Also, as people continue to let their guard down because “hey looks really safe now” despite nothing about the virus changing and many many people still actually staying home, there are a lot of factors at play if everyone just “got back to normal”. One small church had dozens of cases opening for one week with 25-30% physical attendance way out near Rome, so, yeah. Staying vigilant.

    2. As we keep getting more data, how about these numbers: the CDC slashed its infection fatality rate estimate below 0.3 percent and analyses show nursing homes account for 40-50% of all Covid deaths in the US. Taken together, I believe it’s factually accurate to say that if you’re not in a nursing home, the Coronavirus does not present significantly more risk than the flu.

      The nursing home situation is mind numbing. New York was (allegedly) moving patients INTO nursing homes for treatment, and also moving patients from nursing homes to hospitals for treatment. If true, it’s no wonder things got so ugly.

      I wonder if KLB was politically disappointed that we haven’t had a catastrophic surge in deaths after Kemp’s grandstanding.

      1. I totally agree that the coronavirus for most people is no worse than the flu if you’re not a high risk patient. Also, I think it’s best to keep in mind that many hospitals across the country are empty and some have even furloughed doctors and nurses. My mom said she actually witnessed a completely empty testing site at Atlanta Medical Center and even the staff there looked bored and depressed

      2. I don’t know what your expertise is, but the statement that “if you’re not in a nursing home, the Coronavirus does not present significantly more risk than the flu.” is a ridiculously ignorant statement. There are many people among the greater than 100,000 deaths in the US that were young, vibrant people prior to contracting the virus. We still don’t know the long term effects of prolonged ventilation in patients with the virus. Statements like yours are truly dangerous. How Trump-like!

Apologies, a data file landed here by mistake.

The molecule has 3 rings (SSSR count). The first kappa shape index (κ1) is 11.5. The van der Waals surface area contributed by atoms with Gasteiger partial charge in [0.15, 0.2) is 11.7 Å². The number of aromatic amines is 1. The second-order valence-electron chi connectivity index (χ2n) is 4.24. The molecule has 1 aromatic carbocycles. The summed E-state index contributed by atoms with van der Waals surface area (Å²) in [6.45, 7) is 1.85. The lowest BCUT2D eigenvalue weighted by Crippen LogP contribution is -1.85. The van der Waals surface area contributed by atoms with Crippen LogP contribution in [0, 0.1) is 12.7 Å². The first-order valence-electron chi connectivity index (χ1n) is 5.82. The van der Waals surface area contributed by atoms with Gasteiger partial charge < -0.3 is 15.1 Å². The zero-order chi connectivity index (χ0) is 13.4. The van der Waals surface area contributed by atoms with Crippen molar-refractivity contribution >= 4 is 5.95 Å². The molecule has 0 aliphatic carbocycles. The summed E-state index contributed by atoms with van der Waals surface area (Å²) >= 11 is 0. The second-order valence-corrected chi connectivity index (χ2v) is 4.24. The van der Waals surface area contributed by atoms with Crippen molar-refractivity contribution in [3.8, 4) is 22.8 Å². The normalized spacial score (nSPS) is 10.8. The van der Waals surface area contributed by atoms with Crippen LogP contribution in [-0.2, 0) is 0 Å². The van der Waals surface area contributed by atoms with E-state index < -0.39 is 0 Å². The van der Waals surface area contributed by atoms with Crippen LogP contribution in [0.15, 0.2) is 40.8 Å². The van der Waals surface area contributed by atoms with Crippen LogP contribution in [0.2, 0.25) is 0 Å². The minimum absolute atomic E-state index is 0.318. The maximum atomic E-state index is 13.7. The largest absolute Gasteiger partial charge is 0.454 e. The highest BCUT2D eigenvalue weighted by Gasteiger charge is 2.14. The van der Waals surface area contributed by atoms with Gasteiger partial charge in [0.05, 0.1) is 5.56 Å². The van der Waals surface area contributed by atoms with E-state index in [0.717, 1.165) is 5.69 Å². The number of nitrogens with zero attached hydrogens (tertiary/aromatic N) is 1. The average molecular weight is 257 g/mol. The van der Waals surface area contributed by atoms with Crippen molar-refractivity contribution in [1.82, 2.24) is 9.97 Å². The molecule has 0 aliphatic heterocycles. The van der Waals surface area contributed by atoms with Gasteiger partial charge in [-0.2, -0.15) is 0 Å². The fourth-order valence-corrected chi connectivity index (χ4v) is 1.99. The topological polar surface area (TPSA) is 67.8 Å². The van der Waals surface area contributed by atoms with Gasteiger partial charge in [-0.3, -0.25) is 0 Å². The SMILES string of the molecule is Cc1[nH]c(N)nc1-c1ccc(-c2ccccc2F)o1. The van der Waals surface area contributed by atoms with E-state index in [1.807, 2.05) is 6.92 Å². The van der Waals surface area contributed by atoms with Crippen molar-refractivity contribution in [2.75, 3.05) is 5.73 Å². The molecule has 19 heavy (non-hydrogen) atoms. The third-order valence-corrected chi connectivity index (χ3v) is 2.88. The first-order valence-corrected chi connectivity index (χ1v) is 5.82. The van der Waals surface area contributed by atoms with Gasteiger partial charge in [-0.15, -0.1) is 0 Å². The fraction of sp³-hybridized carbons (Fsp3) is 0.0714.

1. I guess it depends on what you mean by “many” young and vibrant people. If you mean more than one, then yes, if you mean statistically significant, then no. The CDC data lags a bit:

          Of the first 69k deaths cataloged, only 1,725 were under age 45. That’s 2.5%.
          Only 7% of all deaths are attributed solely to Covid, while among the other 93% there are an average of 2.5 comorbidities.

          It’s really not debatable at this point. Covid is hugely dangerous for older people and people with chronic health issues, especially respiratory or immune system related. Covid is not a significant threat to anyone under age 45 who does not have other medical issues.

          1. Its funny how you are presenting dying as the only negative outcome from getting covid-19. There are many reports of patients that didn’t die but had significant or life changing damage from the disease. Take this report showing ~30% of hospitalized patients having kidney damage from the disease. And yes, hospitalized patients would include younger healthier people.

          2. Simply not true. The comorbities are exactly that, not “the” cause of death. It just infers that they are at greater risk. You can make numbers say anything that you like, but the facts are that this is not “simply like the flu in the general population”

            1. The numbers are what they are, I’m not making them say anything.

              People seem to have an extremely hard time understanding statistics.

  2. Here’s to hoping Joe Biden can save us all from this simpleton and pick KLB to be his VP so she resigns her post and we can get a competent mayor.